I garden in a relatively hot and dry region (for the UK!), with an annual rainfall of around 25", winter lows of -10°C and summer highs of 30°C.
 

RickR
Title: Moderator
Joined: 2009-09-21

Lonicera caerulea has been blooming since mid March.  The flowers are not that beautiful, but they bloom even before any pussywillows produce pollen, so they are very welcoming for early foraging bees.  This one is one of the early varieties (circa 1996?) called 'Czech no. 17' (Berry Blue™).

       

Dirca palustris (Atlantic Leatherwood) is supposed to be difficult to transplant, protesting any root disturbance.  It certainly did when I received it as a smaller plant that originally came from one of our original Minnesota native plant enthusiasts, May Wright.  I transplanted this shrub last spring.  Root pruned the previous year, it has done very well, although flowers are noticeably smaller.  This one has been bloom for 2 weeks so far, and is on it's way out.

             

I receive some Corylopsis spicata plants in a trade this spring.  The species should be the second hardiest in the genus.  It's a long shot for me here in Minnesota, but you never know....

Rick Rodich    zone 4a.    Annual precipitation ~24 inches
near Minneapolis, Minnesota, USA

Hoy
Hoy's picture
Title: Member
Joined: 2009-12-15

Rick, Lonicera caerulea is nice. I've read about it - it is the one with rather big edible berries? How do they taste?
I've seen pictures of Dirca and it seems to be one of those plants preferring cold winters and warm summers! Would evidently do better in Eastern Norway than at my place.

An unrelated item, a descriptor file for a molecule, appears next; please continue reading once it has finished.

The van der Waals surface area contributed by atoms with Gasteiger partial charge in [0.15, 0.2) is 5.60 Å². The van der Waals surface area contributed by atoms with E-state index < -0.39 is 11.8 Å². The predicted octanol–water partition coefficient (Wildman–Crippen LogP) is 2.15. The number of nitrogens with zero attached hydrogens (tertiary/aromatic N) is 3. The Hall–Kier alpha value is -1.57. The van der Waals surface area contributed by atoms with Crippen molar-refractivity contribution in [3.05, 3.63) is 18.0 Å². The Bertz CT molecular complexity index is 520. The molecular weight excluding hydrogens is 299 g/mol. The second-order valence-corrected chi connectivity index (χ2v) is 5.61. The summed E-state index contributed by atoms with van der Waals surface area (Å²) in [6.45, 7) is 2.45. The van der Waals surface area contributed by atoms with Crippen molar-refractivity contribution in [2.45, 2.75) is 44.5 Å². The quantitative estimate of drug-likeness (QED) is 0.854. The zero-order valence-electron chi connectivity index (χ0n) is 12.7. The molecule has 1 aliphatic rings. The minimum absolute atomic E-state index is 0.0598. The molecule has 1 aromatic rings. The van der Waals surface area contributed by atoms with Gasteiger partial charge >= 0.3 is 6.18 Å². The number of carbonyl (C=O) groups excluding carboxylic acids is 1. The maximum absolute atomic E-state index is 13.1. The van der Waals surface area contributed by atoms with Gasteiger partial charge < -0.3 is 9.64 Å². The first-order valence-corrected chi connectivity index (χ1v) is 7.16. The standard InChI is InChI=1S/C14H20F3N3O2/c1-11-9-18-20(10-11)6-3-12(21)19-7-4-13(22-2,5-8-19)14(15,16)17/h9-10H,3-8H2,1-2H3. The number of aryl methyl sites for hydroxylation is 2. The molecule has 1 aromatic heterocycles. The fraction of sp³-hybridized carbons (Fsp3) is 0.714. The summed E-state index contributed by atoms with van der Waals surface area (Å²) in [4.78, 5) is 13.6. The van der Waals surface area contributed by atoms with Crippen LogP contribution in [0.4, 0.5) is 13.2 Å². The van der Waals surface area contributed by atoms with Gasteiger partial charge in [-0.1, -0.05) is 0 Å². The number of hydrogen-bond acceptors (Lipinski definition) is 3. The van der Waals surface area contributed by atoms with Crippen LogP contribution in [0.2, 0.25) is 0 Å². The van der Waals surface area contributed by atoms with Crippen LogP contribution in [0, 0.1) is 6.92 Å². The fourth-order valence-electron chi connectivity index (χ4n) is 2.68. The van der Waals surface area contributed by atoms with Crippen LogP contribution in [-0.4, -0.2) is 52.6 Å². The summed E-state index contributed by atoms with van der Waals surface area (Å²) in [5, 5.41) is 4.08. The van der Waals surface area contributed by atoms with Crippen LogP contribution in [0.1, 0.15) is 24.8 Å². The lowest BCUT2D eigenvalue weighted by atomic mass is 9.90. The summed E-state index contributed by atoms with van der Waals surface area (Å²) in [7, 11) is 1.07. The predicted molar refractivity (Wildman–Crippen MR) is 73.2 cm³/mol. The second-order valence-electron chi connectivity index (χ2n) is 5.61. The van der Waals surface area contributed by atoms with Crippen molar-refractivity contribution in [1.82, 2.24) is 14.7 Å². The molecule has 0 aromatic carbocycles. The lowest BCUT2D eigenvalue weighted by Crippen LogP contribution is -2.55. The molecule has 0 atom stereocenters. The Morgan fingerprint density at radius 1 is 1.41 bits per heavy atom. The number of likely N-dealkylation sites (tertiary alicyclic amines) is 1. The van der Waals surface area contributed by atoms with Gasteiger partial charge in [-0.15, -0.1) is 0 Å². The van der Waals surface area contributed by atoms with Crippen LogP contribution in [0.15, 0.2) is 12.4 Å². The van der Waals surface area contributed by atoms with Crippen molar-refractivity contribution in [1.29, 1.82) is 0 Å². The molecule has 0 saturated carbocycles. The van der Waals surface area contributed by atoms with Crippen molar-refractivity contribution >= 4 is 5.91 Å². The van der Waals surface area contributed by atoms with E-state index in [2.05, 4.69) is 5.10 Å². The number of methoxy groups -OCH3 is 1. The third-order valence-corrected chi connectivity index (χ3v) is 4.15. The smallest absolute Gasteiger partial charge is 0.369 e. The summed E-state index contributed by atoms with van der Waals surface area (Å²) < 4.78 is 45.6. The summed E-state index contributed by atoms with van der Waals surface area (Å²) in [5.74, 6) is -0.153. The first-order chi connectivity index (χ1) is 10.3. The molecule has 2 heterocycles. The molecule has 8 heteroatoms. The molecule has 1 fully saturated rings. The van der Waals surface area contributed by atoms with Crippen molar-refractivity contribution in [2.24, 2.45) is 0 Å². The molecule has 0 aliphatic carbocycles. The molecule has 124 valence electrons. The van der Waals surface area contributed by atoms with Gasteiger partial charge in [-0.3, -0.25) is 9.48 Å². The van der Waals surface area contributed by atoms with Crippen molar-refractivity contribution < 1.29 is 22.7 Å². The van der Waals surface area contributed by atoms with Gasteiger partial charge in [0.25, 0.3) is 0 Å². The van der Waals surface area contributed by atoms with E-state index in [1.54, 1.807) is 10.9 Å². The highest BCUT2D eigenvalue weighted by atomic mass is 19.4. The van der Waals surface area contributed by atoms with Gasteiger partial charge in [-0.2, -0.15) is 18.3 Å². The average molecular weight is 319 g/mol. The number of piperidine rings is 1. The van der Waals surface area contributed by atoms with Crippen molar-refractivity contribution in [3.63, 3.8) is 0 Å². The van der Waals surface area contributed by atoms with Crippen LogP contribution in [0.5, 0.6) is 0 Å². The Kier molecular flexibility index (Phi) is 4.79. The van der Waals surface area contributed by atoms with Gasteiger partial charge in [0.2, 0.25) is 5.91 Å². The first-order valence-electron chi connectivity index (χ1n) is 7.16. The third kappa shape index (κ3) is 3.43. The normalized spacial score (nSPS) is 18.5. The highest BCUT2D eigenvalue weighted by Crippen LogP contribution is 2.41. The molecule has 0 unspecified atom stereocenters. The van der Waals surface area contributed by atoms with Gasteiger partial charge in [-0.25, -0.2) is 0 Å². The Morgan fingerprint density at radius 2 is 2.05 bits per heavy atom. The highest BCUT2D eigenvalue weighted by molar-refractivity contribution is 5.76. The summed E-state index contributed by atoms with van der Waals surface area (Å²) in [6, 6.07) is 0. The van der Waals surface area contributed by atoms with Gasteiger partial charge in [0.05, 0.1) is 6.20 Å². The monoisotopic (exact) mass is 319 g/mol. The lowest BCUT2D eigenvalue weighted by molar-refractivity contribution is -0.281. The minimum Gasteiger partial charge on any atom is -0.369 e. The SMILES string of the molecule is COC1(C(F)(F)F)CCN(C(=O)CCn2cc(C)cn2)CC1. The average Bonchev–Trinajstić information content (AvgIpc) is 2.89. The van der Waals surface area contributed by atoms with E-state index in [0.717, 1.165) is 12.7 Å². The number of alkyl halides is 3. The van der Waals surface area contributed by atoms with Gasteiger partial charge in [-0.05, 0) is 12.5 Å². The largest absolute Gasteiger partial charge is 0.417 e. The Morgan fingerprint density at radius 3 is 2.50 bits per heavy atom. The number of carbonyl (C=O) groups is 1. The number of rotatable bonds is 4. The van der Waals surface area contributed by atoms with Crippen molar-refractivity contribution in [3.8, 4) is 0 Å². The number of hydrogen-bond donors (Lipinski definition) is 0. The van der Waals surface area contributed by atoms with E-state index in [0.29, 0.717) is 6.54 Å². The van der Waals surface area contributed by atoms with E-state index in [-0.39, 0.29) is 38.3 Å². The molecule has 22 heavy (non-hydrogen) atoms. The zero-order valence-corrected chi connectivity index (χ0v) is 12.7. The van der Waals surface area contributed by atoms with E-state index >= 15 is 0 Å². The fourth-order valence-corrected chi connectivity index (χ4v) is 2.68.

Trond
Rogaland, Norway - with cool, often rainy summers  (29C max) and mild, often rainy winters (180 cm/year)!

RickR
Title: Moderator
Joined: 2009-09-21

Hoy wrote:

Rick, Lonicera caerulea is nice. I've read about it - it is the one with rather big edible berries? How do they taste?

Selection cultivation is very recent, although native cultures have long gathered Honeyberries (or Haskap) in the wild.  It is reportedly very variable, as it has a huge distribution range.  People say the taste is difficult to describe, I think because most people aren't very versed in the acid tastes.  Mostly you will find it described as blueberry and lemon.  I grow five different cultivars, all derived from Russian provenance.  There is no hint of lemon.  The acid tasted is definitely what is found in grapefruit(a citrus).  Secondary is the background blueberry taste.  The berries themselves are rather ugly - an unevenly oval shape that can vary, even on the same shrub.  On my shrubs, sweetness can vary from year to year, too.  Wikipedia has a good pic of the varied shapes: